Published on 28 September 2022
It’s a very special year for the University as we celebrate our 30th anniversary. In 1992, Sunderland Polytechnic gained university status and became the University of Sunderland.
To mark the occasion, freelance sports reporter, journalist, producer and TV presenter Chris Ford, who started at the University in 1998, looks back on his student days and how they helped pave the way for his glittering broadcasting career.
“I was the first member of my family to go to university,” Chris said.
“I remember getting my A-Level results in 1998 and not really knowing what to do with them. The thought had never, ever crossed my mind to go to university, I had no concept of it – it just wasn’t on my radar.”
Chris, who was 22 at the time, went through Clearing to study a degree in Media and Cultural Studies.
“I flourished and really enjoyed university life,” he said.
“I spent the first year living with my parents’ in East Boldon and it wasn’t really until the second half of my first year that I grew a good social circle, met a lot of people through lectures, made friends – and then they convinced me to move with them to Sunderland in my second year and that is when everything socially really awoke for me.
“We had some great nights at Manor Quay on a Wednesday and Saturday. It was Pzazz on a Thursday and The Palace on a Monday. We were out four or five nights a week, it was really great. I made friends for life.”
Chris, 46, from Newcastle, added: “I do say to young people now when they are thinking of going to university that it is the best three years of your life, and I stand by that. It was the best three years of my life. I had a great time at the University of Sunderland.”
Chris’s career journey
After graduating in 2001, Chris started work at ITV Tyne Tees television’s tape library as a librarian, digging out and providing journalists with archive footage for their stories and documentaries. During this time, Chris made it his mission to meet as many people there as possible, from documentary makers and news reporters to editors and sports journalists, making himself known and proving his passion to make it in television.
Within a few months he bagged a job as assistant producer – going out on shoots and meeting an array of sporting personalities. In 2004 Chris moved over to news. Not being able to stay away from sport for long, he returned to the sports department as a reporter and presenter, presenting on North East Tonight and covering the likes of Newcastle United, Sunderland and Middlesbrough.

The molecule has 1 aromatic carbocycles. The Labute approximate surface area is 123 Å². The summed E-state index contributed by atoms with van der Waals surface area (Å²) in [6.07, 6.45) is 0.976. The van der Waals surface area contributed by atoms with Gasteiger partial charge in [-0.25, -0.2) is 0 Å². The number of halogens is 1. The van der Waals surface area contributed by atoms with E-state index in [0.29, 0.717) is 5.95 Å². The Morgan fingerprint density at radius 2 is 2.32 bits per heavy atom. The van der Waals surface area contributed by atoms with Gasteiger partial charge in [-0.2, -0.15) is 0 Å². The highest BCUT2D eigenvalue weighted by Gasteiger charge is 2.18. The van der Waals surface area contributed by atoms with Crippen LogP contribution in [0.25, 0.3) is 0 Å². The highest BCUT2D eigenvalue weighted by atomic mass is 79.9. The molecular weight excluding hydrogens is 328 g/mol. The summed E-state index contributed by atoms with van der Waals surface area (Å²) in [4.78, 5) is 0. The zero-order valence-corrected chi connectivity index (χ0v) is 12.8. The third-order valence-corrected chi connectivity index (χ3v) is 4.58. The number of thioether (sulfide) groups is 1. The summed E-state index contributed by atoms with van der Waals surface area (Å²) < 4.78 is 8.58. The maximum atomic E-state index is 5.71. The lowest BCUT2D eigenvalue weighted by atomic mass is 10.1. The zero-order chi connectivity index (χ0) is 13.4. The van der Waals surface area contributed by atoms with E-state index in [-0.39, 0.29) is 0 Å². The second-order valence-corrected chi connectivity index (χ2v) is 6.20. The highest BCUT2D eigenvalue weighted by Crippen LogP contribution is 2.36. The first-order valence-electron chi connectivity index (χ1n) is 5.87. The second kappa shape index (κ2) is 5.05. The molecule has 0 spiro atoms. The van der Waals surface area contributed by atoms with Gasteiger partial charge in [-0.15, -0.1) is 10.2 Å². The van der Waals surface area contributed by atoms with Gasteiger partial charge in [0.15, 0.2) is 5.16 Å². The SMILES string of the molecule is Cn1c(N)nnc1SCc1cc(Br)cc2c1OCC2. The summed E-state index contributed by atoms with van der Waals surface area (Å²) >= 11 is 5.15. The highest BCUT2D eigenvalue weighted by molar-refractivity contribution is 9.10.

In 2007, Chris’s career progression took him out of his native north-east when he began working for Setanta Sports News as one of their north-west correspondents. This role saw him cover clubs like Manchester United, Liverpool, Everton and Manchester City, as well as Cristiano Ronaldo’s 42 goal season with Manchester United and the all-England Champions League final between Chelsea and Manchester United in Moscow.
Just over a year later, Chris turned his hand to freelancing – working for lots of different companies, including ITV Tyne Tees and BBC Leeds. He was also a pitch-side reporter and studio presenter for Premier League Productions where he worked for eight seasons.
Chris added another string to his bow in the form of voiceover work, and for the last six years has been providing his dulcet North East tones to ITV’s EFL Highlight Show. During this time he has also covered Italy’s Serie A league and worked for UEFA on their Nations League programmes shown on Sky.
Chris also works as a reporter for OBS (Olympic Broadcasting Services) which employs around 6,000 freelancers every four years to produce the Olympic Games, from camera and sound operators through to reporters. In 2012, he was the football reporter at St James’ Park where he interviewed a young Neymar who was representing Brazil. In 2016, Chris travelled to Brazil to cover the Olympic judo and wrestling competitions in Rio de Janeiro. He was also the boxing reporter at the 2020 Olympic Games in Tokyo, which were held in 2021 due to the COVID-19 pandemic. Chris interviewed all the Team GB stars as they secured a record medal haul at an Olympics.
Chris is also a pitch-side reporter for Amazon Prime covering Premier League games.
He has recently returned from Munich where he worked on the European Championships.
Returning to his roots
In 2012 Chris returned to the University as a guest lecturer.
He said: “It was fantastic to come and work at St Peter’s Campus, see all the changes that had taken place and how much money had been invested.
“Even when I arrived in 1998, I was blown away by the facilities the course had. There was great access to cameras, the TV studio set up was absolutely fantastic and you could produce some really high quality work in there.
“Clearly the University has kept up with modern trends and seen the way the wind is blowing in terms of how modern TV newsrooms work – and that was all reflected in what I saw when I revisited the University as a guest lecturer.”
Chris now lives in Oxford with his wife Adele and their two children, three-year-old Gabriel and Olivia, aged one.
What else is happening to celebrate the anniversary?
There is a special exhibition at Sunderland Creatives Gallery, National Glass Centre.
Local artist and illustrator, Kathryn Robertson, tells the story of key moments of the University’s history by interpreting diverse stories from students, staff and the wider University community.
Storytellers include Fulwell 73 Director Leo Pearlman, crime fiction writer Ann Cleeves and local businesswoman Dame Irene Hayes. The completed mural forms part of the exhibition and family activities.
Sunderland Illustrated: Celebrating 30 years of The University of Sunderland is now open to the public until 11 December 2022.